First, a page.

Those are serious allegations. But the Post article doesn't give readers any indication of what Obama and Biden were talking about, or whether their criticisms were based in reality. It gave readers no way to assess the validity of the descriptions of McCain. Has McCain been using "lies and spin" in his campaign? If so, that's the story - and if not, readers should know that Obama is lying about McCain lying.
As it happens, pretty much every major news organization in the country, including the Washington Post itself, has recently pointed out that McCain and his campaign aren't telling the truth, so Obama's reference to McCain lying seems accurate. But either way, the Post has a responsibility to help readers assess the validity of the charge, not to simply quote it. Instead, the Post article gives the impression that Obama and Biden are simply hurling baseless insults at McCain. Coincidentally, that's exactly what John McCain wants people to think:
Earlier in the day, after the Illinois senator made similar remarks at a stop in western Colorado, McCain pushed back. "Friends, Senator Obama's been saying some pretty nasty things about me and Governor Palin," McCain said. "That's okay; he can attack if he wants. All the insults in the world aren't going to bring change to Washington, and they're not going to change Senator Obama's record."
So, Barack Obama says John McCain is lying; John McCain says Barack Obama is just offering "insults." By not exploring the factual basis for what Obama says, the Post is, in effect, taking McCain's side.
Instead of including examples of what it knows are dishonest claims by McCain, which would help readers assess Obama's charges, the Post simply refers to "a string of tactical successes by McCain and his running mate, Alaska Gov. Sarah Palin, over the past two weeks."
Those "tactical successes" include a series of claims that the Washington Post has previously concluded are false. Calling them "tactical successes" without any further explanation seems like a textbook case of putting lipstick on a pig.
News orgs are all over a McCain adviser's contention that the Arizona senator, through his legislative leadership, helped create the Blackberry. But why does the media have to dig up the old Al Gore-invented-the-Internet tripe?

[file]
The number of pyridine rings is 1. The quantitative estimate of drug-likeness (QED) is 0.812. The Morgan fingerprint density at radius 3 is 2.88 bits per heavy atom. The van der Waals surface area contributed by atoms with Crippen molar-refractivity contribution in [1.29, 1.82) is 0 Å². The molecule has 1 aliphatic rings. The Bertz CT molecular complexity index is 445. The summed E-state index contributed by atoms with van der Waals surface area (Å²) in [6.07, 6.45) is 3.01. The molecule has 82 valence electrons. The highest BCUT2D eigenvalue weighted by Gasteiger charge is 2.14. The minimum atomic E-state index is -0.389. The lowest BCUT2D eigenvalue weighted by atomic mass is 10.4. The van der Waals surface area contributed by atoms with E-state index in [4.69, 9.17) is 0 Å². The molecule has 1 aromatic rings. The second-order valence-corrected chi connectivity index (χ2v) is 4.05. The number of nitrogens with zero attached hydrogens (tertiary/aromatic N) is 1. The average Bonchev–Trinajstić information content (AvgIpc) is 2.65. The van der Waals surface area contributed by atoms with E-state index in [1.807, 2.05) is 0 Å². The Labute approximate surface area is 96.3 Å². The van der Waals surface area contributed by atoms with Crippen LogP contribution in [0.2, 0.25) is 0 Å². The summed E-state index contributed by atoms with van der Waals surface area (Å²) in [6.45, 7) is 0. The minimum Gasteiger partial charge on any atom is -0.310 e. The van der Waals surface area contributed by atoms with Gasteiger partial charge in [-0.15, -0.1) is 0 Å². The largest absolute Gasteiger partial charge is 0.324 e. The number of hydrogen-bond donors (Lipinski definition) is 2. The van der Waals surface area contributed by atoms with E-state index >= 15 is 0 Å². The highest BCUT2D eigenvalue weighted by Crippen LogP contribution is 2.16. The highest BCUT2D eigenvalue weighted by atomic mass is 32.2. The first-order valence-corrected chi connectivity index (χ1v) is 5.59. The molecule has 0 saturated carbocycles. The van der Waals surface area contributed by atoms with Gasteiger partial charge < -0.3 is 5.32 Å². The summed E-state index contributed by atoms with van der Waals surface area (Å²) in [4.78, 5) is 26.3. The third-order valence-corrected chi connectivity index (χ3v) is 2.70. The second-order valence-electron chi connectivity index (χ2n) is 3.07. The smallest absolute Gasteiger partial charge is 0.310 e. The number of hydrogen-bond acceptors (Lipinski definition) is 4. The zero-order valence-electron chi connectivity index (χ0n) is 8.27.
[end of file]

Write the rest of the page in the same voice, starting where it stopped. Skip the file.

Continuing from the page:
From AP: "Move over, Al Gore. You may lay claim to the Internet, but John McCain helped create the BlackBerry."
Al Gore did not "lay claim" to the Internet. That wasn't true in 1999 when the press, and the GOP, peddled it. And it's not true today.
Goes to Politico: "Cash-poor Obama says no to Reid."
Article is about a little intramural jockeying for cash that's going on within the Democratic Party. Senate Majority Leader Sen. Harry Read reportedly asked the Obama campaign to share some of its $77 million to help Democrats win more senate seats. According to Politico, the Obama camp declined.
The problem is with the "cash-poor" part of the headline. Obama just raised $66 million last month, shattering the previous monthly fundraising record. His campaign now has $77 million to spend, while it continues to raise tens of millions more each month. How is Obama cash poor? That makes no sense. It's inaccurate and paints a false, unflattering picture of the Obama campaign.
The term cash poor suggests the Obama campaign doesn't have enough readily available money on hand to run its campaign. Actually, it has $77 million on hand.
A better headline would have been maybe, "Frugal Obama says no to Reid." But Politico can point to no evidence to suggest the Obama campaign is cash poor.
It's like a trend or something. Check out Gawker for the vid highlights.
Does what it does. (h/t Atrios.)